We can see how Marxian governments are in the way politicians can exchange their roles amongst themselves, without regard for the specializations involved. One term as a congressmen, then mayor, then governor, etc.: whatever allows them to stay in power.
It is the same with the recent rigodon after the passing of former Naga City mayor Jesse Robredo, who last served as Local Government secretary. For no given explanation, Mar Roxas is taking Robredo’s place, and Jun Abaya is taking Mar’s place as DoTC secretary.
I’m fairly sure that in deciding this, they figured being Robredo’s replacement would be more impressive in running for senator in 2013 (and for VP/President in 2016). It has nothing to do with Roxas’s nor Abaya’s talents.
|Who is whom? Does not matter.|
Their grief at Robredo’s death was quite evident, but this does not make their decisions any more sensible, or agreeable.
This exchangeability of partymates is similar to Karl Marx’s vision of how proletarians would be able to take on this job, and another that job, as the planners see fit. The fact that it is somewhat contradictory to “from each according to his ability” just goes to show how confused Marxian thinking is.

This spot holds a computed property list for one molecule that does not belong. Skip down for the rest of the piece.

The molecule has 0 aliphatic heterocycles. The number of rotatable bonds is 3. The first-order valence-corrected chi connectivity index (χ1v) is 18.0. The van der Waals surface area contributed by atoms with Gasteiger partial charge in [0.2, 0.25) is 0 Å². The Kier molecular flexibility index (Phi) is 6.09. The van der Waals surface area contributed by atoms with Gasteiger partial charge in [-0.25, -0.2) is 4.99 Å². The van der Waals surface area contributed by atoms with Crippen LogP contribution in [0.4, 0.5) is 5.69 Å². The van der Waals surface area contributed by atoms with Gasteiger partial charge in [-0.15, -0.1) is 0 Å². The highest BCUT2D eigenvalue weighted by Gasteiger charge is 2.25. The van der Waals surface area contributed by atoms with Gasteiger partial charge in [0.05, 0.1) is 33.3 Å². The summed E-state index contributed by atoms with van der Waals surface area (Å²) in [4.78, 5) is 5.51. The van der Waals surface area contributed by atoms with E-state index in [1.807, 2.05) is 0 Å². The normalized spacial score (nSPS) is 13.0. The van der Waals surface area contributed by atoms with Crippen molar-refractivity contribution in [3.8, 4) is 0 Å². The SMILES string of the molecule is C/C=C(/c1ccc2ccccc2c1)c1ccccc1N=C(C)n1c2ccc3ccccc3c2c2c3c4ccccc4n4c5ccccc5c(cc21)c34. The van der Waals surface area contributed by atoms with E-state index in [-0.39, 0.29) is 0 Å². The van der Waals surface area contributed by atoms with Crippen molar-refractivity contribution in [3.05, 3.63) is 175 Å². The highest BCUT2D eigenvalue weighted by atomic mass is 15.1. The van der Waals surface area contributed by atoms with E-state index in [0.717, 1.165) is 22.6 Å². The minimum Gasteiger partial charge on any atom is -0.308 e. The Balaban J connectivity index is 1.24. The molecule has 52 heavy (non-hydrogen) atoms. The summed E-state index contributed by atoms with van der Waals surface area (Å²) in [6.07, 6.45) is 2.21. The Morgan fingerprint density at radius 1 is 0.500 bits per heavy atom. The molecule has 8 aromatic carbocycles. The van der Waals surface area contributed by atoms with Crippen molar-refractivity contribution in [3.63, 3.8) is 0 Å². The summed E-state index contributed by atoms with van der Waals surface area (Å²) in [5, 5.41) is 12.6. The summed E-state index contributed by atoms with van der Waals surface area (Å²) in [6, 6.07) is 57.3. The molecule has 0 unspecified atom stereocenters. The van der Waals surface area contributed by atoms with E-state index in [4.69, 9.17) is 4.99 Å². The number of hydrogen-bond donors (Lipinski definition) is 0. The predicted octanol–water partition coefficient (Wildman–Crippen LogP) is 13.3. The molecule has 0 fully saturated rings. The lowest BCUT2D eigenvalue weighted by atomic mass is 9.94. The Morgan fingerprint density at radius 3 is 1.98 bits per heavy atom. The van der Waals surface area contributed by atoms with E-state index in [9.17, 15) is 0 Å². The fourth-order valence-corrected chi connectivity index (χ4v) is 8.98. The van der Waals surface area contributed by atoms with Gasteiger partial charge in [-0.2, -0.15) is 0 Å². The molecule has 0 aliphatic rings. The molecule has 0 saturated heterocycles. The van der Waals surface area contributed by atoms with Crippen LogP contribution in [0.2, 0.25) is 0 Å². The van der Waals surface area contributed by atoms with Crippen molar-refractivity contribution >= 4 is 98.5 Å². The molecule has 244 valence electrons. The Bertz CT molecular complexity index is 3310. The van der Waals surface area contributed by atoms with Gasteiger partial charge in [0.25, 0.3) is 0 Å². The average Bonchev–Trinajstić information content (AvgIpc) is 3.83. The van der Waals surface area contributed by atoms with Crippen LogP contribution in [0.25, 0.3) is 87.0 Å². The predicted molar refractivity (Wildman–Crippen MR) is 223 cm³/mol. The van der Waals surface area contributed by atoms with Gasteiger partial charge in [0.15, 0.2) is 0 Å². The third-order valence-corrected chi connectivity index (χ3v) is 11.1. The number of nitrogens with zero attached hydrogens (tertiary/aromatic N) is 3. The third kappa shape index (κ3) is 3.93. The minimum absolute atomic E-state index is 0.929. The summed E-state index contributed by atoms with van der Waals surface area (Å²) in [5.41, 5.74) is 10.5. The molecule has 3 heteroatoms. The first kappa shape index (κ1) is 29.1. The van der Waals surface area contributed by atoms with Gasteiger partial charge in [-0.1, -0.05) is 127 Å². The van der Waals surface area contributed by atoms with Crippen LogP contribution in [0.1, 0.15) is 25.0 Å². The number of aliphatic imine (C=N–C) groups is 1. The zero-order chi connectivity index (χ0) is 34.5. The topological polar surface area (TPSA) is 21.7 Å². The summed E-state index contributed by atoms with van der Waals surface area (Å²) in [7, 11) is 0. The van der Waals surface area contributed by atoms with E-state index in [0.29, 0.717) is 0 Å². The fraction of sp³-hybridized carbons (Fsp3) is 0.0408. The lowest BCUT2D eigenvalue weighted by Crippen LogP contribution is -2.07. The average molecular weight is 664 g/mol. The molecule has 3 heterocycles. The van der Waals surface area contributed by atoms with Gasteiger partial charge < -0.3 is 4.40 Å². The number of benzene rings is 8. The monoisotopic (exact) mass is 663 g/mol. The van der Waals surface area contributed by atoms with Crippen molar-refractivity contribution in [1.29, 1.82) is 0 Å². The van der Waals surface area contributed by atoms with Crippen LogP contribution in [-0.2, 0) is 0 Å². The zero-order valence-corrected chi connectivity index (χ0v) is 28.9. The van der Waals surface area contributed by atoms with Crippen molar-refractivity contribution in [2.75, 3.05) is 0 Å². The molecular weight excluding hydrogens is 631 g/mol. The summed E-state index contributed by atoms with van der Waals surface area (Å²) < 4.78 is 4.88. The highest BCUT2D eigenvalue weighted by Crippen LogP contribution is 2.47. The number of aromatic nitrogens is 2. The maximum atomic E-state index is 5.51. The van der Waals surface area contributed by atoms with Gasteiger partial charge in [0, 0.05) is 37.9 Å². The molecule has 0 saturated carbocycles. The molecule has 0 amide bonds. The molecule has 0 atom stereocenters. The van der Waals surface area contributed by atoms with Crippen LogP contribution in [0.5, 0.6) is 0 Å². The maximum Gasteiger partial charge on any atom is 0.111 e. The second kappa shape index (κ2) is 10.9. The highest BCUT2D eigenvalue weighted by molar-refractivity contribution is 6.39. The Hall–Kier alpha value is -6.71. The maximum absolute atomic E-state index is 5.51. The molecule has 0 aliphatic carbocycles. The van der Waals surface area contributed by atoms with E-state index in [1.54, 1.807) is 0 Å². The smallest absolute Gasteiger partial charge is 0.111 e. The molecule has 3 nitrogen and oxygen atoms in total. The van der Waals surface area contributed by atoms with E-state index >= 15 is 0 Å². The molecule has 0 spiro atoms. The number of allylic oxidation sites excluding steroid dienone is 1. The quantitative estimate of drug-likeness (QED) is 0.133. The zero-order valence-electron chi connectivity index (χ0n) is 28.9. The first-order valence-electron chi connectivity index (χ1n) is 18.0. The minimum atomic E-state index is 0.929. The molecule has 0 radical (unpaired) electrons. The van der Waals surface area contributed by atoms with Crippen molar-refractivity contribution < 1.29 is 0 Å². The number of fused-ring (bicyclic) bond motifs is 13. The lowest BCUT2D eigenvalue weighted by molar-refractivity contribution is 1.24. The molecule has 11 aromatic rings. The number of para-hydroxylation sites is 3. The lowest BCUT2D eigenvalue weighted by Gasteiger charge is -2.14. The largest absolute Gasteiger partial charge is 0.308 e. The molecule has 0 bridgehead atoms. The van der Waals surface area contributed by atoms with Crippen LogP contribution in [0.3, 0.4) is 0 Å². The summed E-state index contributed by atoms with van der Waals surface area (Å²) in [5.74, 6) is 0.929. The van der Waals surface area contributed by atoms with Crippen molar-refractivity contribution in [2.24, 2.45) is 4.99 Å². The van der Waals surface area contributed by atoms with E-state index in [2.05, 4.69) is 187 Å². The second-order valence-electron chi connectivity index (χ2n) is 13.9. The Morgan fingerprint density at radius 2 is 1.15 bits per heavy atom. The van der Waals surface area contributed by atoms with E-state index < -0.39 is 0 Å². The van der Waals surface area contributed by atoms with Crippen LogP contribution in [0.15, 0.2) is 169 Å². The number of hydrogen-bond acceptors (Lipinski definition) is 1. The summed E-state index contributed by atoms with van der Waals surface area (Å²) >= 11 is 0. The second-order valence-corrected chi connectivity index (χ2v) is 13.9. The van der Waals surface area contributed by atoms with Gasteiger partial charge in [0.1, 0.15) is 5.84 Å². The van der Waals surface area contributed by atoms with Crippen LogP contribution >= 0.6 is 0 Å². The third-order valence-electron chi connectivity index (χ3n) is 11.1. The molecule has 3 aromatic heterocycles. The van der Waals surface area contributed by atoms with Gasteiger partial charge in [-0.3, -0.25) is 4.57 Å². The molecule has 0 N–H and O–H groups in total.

In free society, on the other hand, a division of labor occurs in recognition of the varying specializations of individuals, whether as labors or entrepreneurs. And there is no single person (‘czar’) in charge of a whole industry, but rather competitors seeking to gain consumer favor, which results in higher-quality goods and services than monopolies. In the division of labor, one may not have one’s ideal job, or even have a shit job, but this system is still ideal to them as consumers.
All throughout these market processes, there is no grand ‘plan’ providing for all, except in the most figurative manner that decentralized systems tend to be more responsive to people’s needs and wants than if decisions were left to policymakers who go by their intuitions as to what constitutes some ‘public good.’